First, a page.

West, Kathya M. Landeros’s photography show at kijidome, presents both the people and the land of Central California and Eastern Washington State, bringing a particular reality – that of Latinx agricultural communities in these regions – into focus.
In a gallery context, Landeros’s images serve as a window into a world that reveals people and land as two faces of a narrative. The selected images are at times inviting, at other times confrontational. The blend of landscapes with dreamy, cotton candy skies and portraits focused squarely on sitters commanding attention coalesce to provide a limited invitation into the everyday lives of individuals who may be lost in a greater sociopolitical narrative. As Irene Mata states in her introduction to the show, Landeros captures – to paraphrase Mata – the mundaneness of everyday life. The mundaneness of lives that do not get their due in the national narrative become grand, printed on large format.
Although the people and places featured are from two different geographical locations, they are treated as a unit. The common denominator is Landeros herself. The artist’s family background – a first generation American born to Mexican parents in Northern California – and her interest in documenting the immigrant and agricultural worker experience informs the way she captures her subjects. Like other immigrant or first generation artists, her immersion into two cultures allows for a unique perspective that culls out commonalities others may miss.
Centered on a wall between two images featuring people not directly engaged with Landeros’s camera, Juan’s family, Methow Valley, Washington, starkly defies the aloof theme. The seven family members pose in what looks to be a park, their tight alignment with each other reinforcing the familial ties. It is a curious photo to serve as the lead for the show – the strong visual aspects, including the lighting and staged placement of the sitters appears only tangentially related to the other images. Perhaps, however, these are the qualities that make this portrait central to this show. Many may find the visual reinforcement of family bonds in a posed group portrait familiar. Whether or not this photo is meant to invoke memories of sitting awkwardly with your family in front of a portrait photographer, it speaks to the both the mundaneness and monumentality of family life.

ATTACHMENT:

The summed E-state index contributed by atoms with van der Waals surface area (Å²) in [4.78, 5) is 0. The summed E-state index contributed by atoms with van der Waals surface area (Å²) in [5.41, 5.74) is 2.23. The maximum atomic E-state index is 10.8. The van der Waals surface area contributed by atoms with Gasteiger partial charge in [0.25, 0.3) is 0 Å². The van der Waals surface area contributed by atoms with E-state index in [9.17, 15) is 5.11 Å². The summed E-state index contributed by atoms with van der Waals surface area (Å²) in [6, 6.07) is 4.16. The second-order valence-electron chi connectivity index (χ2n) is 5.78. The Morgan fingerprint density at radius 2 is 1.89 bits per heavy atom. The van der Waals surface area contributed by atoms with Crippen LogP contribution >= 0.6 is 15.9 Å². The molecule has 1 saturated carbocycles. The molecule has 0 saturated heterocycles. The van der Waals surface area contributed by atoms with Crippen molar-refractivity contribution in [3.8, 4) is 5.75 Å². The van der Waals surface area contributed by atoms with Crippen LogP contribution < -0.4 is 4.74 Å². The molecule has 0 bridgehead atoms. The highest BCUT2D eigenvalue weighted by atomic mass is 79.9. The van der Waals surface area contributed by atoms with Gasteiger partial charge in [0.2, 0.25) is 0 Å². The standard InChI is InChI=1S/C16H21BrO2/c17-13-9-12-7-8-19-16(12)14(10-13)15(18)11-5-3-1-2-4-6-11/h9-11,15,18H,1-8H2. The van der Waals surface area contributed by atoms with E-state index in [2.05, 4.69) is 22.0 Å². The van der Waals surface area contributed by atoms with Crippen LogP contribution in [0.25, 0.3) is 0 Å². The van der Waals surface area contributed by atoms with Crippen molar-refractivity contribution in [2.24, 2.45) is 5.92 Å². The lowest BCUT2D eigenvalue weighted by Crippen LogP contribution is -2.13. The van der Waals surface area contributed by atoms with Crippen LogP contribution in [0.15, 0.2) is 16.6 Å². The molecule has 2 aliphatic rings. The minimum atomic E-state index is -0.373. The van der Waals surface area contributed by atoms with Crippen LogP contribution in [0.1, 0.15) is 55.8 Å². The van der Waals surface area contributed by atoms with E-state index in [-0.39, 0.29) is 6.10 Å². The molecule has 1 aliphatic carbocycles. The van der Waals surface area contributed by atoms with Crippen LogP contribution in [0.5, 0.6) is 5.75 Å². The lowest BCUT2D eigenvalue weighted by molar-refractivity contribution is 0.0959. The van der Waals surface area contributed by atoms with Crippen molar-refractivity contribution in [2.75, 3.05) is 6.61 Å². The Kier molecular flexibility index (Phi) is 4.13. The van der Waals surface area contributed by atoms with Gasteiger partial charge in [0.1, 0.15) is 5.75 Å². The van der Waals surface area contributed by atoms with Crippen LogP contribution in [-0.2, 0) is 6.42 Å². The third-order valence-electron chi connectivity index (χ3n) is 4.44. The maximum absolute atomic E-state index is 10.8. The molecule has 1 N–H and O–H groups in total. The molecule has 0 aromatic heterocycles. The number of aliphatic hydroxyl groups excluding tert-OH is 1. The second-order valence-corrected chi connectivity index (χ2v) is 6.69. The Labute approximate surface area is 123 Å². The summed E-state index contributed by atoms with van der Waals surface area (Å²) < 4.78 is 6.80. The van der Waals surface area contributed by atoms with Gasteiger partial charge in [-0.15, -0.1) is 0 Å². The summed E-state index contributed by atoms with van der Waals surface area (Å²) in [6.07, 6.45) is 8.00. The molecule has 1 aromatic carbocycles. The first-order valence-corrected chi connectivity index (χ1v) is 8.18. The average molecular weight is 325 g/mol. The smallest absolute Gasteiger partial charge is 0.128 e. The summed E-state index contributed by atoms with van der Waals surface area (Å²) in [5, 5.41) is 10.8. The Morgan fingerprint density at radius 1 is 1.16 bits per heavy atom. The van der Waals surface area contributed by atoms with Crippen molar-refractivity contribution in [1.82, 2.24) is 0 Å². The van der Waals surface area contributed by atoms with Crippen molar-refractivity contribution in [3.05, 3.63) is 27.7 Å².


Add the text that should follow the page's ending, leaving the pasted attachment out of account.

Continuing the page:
Other photographs, like Untitled (off main street), Methow Valley, Washington, and Untitled (Feather River), near Yuba City, California, show vignettes of lives that appear quiet – even when there is action happening, the image’s composition envelopes it in a tranquil panorama that is reminiscent of grand narratives of a great wide open. The essence of these photographs could be Landeros’s answer to street photography in the land of American agriculture. With the bustle of city life removed, we see individuals engaged in spaces that communicate their vastness. Untitled (off main street) is particularly reminiscent of a former gold rush town in the wild west, occupied by Latinx youth.
Tranquility extends to her portrayals of landscapes – yet, these images are punctured by small pieces of the reality. Farm worker housing, Methow Valley, Washington, a photograph as much about the dramatic sky and rolling hills as the mark of farm workers, reminds the viewer that there is a very real human cost to getting food from farm to table – even if the humans are currently absent.
Absence is something Landeros has considered before. Landeros’s life and work have made her acutely aware of the labor associated with cultivating this land. The show’s portraits, including Juan’s family, and The Hinojosas, Galt, California, work in tandem with the quiet landscapes to interject the human presence. Landeros uses conventions of portraiture, but frames sitters in what appears to be their own neighborhoods (unlike, for example, Richard Avedon’s In the American West, which presents sitters against a classic white background). We see an authentic presentation, free of glamour but full of admiration.
Untitled (Ebodio’s son), Methow Valley, Washington, unites the human and the land, depicting a young boy looking out over a valley into the distance. In what seems like a fleeting moment, he stands like a mythic explorer surveying new territory – a playful reimagining of the exclusionary narrative of Manifest Destiny. The world he builds for himself is crafted from his experiences living in this particular region, a product of this unique cultural background.
What Landeros asserts, and the layout in kijidome reinforces, is you cannot assume to know the landscape of the West without acknowledging the people who labor in and live on the land. The exhibition oscillates between intimate glimpses into these lives and reserved reflections on the land. Landeros simultaneously lets us marvel at the picturesque qualities of the land and the people who live within it.
West runs through April 23.